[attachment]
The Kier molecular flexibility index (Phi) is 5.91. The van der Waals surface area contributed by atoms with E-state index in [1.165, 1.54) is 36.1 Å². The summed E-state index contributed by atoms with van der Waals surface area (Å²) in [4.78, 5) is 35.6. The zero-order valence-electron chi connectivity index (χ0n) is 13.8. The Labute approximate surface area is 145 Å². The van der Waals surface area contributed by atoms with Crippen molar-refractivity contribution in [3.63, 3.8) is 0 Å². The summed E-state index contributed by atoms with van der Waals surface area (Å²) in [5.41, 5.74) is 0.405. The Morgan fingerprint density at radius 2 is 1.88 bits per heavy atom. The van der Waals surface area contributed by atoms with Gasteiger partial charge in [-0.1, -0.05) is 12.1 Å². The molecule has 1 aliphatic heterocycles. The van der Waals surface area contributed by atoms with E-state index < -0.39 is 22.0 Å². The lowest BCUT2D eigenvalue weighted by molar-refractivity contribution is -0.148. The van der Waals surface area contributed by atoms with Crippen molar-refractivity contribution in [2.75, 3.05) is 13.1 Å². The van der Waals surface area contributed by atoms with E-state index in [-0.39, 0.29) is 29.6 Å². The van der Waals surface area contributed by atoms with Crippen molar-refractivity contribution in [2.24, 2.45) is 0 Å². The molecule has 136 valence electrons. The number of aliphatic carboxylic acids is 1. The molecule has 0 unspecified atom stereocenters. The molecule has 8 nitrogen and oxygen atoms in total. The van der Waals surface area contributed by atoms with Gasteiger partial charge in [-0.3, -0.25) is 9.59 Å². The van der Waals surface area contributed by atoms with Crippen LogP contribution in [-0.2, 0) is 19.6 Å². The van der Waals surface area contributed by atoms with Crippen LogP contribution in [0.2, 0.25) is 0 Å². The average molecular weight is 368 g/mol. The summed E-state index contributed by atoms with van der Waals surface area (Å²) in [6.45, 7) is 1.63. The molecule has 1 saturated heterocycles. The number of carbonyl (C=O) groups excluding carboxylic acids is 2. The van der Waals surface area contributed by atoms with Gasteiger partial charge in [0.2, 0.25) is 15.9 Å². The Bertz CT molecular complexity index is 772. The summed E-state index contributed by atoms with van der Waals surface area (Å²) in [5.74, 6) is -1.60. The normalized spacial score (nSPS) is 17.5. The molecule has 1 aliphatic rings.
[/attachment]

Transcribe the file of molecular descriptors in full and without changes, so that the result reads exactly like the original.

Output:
The Kier molecular flexibility index (Phi) is 5.91. The van der Waals surface area contributed by atoms with E-state index in [1.165, 1.54) is 36.1 Å². The summed E-state index contributed by atoms with van der Waals surface area (Å²) in [4.78, 5) is 35.6. The zero-order valence-electron chi connectivity index (χ0n) is 13.8. The Labute approximate surface area is 145 Å². The van der Waals surface area contributed by atoms with Crippen molar-refractivity contribution in [3.63, 3.8) is 0 Å². The summed E-state index contributed by atoms with van der Waals surface area (Å²) in [5.41, 5.74) is 0.405. The Morgan fingerprint density at radius 2 is 1.88 bits per heavy atom. The van der Waals surface area contributed by atoms with Gasteiger partial charge in [-0.1, -0.05) is 12.1 Å². The molecule has 1 aliphatic heterocycles. The van der Waals surface area contributed by atoms with E-state index < -0.39 is 22.0 Å². The lowest BCUT2D eigenvalue weighted by molar-refractivity contribution is -0.148. The van der Waals surface area contributed by atoms with Crippen molar-refractivity contribution in [2.75, 3.05) is 13.1 Å². The van der Waals surface area contributed by atoms with E-state index in [-0.39, 0.29) is 29.6 Å². The van der Waals surface area contributed by atoms with Crippen molar-refractivity contribution in [2.24, 2.45) is 0 Å². The molecule has 136 valence electrons. The number of aliphatic carboxylic acids is 1. The molecule has 0 unspecified atom stereocenters. The molecule has 8 nitrogen and oxygen atoms in total. The van der Waals surface area contributed by atoms with Gasteiger partial charge in [-0.3, -0.25) is 9.59 Å². The van der Waals surface area contributed by atoms with Crippen LogP contribution in [-0.2, 0) is 19.6 Å². The van der Waals surface area contributed by atoms with Crippen LogP contribution in [0.2, 0.25) is 0 Å². The average molecular weight is 368 g/mol. The summed E-state index contributed by atoms with van der Waals surface area (Å²) in [6.45, 7) is 1.63. The molecule has 1 saturated heterocycles. The number of carbonyl (C=O) groups excluding carboxylic acids is 2. The van der Waals surface area contributed by atoms with Gasteiger partial charge in [0.2, 0.25) is 15.9 Å². The Bertz CT molecular complexity index is 772. The summed E-state index contributed by atoms with van der Waals surface area (Å²) in [5.74, 6) is -1.60. The normalized spacial score (nSPS) is 17.5. The molecule has 1 aliphatic rings.